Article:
The scientific peer review system needs improvement. The goals of the system – to ensure that scientific work is technically accurate and contextualized – are important in building public trust in the work we do do. They also help to improve the quality and presentation of our work.
However, peer review is slow and inefficient. It takes time for journal editors to find scientists willing to review manuscripts, time for those scientists to carefully carry out their work, and more time for editors to synthesize this feedback and come to decisions on acceptance for publication, revision, or rejection. Because the whole system functions on volunteered time and good will, daily obligations can take predence, and delays are inevitable. Some journals like Ecology Letters promise turnarounds in under eight weeks, and others like Science in cases of transformative or urgent work (e.g. on the origin of the recent Ebola outbreak) can be even faster. But in most cases, the process drags on for months, slowing down scientific progress. The problem gets worse if a manuscript is rejected. The authors must then take their feedback and begin the process all over again at another journal, with a new editor, and a new set of reviewers. I myself have a manuscript that has bounced from three journals over two years and is still not acceptable for publication. In other cases I have waited half of a year to even receive a preliminary decision.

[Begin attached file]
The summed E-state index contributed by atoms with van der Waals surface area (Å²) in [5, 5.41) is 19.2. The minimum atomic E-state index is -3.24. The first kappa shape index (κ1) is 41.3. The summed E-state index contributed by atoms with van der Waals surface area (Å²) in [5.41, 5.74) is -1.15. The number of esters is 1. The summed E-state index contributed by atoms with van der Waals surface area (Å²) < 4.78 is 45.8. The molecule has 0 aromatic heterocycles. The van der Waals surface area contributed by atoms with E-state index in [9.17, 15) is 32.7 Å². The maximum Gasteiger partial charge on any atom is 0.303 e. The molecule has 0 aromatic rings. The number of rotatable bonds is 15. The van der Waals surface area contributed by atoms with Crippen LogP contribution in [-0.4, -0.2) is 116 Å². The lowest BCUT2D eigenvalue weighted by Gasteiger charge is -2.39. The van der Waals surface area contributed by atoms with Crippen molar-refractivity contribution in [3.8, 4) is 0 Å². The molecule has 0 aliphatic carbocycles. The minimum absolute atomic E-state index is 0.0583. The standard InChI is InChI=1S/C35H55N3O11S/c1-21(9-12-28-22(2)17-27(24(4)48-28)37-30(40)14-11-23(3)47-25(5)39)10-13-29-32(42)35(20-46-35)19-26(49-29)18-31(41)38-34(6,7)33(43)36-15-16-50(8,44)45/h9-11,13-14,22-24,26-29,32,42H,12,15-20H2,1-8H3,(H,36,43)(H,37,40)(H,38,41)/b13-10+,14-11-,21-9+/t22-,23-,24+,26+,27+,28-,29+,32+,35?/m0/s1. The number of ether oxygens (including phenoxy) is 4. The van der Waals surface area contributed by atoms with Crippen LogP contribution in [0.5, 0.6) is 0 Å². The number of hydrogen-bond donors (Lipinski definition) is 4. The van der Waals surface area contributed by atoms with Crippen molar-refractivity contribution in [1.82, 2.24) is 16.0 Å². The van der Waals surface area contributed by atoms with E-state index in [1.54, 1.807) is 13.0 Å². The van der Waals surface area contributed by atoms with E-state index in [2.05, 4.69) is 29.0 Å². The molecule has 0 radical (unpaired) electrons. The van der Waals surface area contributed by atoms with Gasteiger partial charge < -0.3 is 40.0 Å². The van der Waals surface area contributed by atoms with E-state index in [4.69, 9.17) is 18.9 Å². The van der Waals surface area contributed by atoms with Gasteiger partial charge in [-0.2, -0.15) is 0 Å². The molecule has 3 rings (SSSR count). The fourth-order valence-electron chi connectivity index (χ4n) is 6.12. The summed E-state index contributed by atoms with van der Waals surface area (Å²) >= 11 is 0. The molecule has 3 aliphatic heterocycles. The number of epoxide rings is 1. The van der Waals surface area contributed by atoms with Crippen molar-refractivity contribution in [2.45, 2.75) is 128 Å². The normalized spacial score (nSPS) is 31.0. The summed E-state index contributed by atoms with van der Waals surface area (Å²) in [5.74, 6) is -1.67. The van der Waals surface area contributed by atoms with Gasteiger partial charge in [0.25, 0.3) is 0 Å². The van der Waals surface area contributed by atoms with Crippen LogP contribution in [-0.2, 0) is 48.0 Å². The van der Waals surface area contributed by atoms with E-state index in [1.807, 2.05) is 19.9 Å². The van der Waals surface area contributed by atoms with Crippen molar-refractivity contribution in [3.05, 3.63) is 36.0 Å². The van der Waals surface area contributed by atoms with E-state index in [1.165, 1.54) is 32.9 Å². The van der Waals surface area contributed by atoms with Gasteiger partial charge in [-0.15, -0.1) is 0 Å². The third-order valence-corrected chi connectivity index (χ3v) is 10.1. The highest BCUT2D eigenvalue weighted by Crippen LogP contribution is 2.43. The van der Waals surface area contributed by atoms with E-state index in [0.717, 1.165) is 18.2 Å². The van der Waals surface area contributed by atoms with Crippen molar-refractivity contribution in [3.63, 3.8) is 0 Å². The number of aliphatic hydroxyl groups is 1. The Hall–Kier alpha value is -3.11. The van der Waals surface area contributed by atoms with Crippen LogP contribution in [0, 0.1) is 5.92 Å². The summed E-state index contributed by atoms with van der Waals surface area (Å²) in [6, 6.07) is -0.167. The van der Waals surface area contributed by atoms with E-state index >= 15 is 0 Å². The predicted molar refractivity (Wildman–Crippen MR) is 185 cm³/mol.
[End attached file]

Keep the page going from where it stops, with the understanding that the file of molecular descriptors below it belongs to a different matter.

Imaginably the process would be much more efficient if the new target journal could draw on the feedback and comments of the previous reviewers and editors. This would reduce unnecessary duplication of effort for all parties and let everyoone spend more time (and public money) doing science rather than reviewing it. The process would also be much more efficient if authors could have their work simultaneously considered by multiple journals in a marketplce, with the peer review process decoupled from the editorial and publication process. Historically, neither of these things have happened, and we muddle along with our sequential volunteer-based system.
Recently a company called Axios Review has tried to change this model. They offer a service to scientists in which they independently obtain peer reviews of manuscripts, then negotiate with journals to find one that wants the manuscript for publication.
Axios looks like a great idea, but I think their implementation causes more problems than solutions. The reason is that they charge a fee scientists to use the service. The fee is currently $250. Reviewers and journal editors do not receive any of this; the company (now a non-profit) retains the money for their management efforts. It looks like money well spent – papers sent through the service have a very high acceptance rate at target journals, according to the Axios website. However this process pushes us towards a two-tier model, building a divide between researchers who have the resources available to pay for this extra level of treatment, and those who do not. It puts those with money at the front of the line, and those without money at the back – even if their work may be of equal quality. A pay-to-publish system builds inequality and does not reduce it. If we are dedicated to improving access to science and scientific careers in our own country and especially in developing countries, I do not think we can support this model. $250 may not seem like a lot of money to the head of a well-funded American research group, but it is a large sum to an American graduate student with no other project funding, or indeed to many researchers outside of the developed world. Do we leave them to slow peer review, low manuscript acceptance rates, and a self-reinforcing system that disadvantages their work? I do not think we can.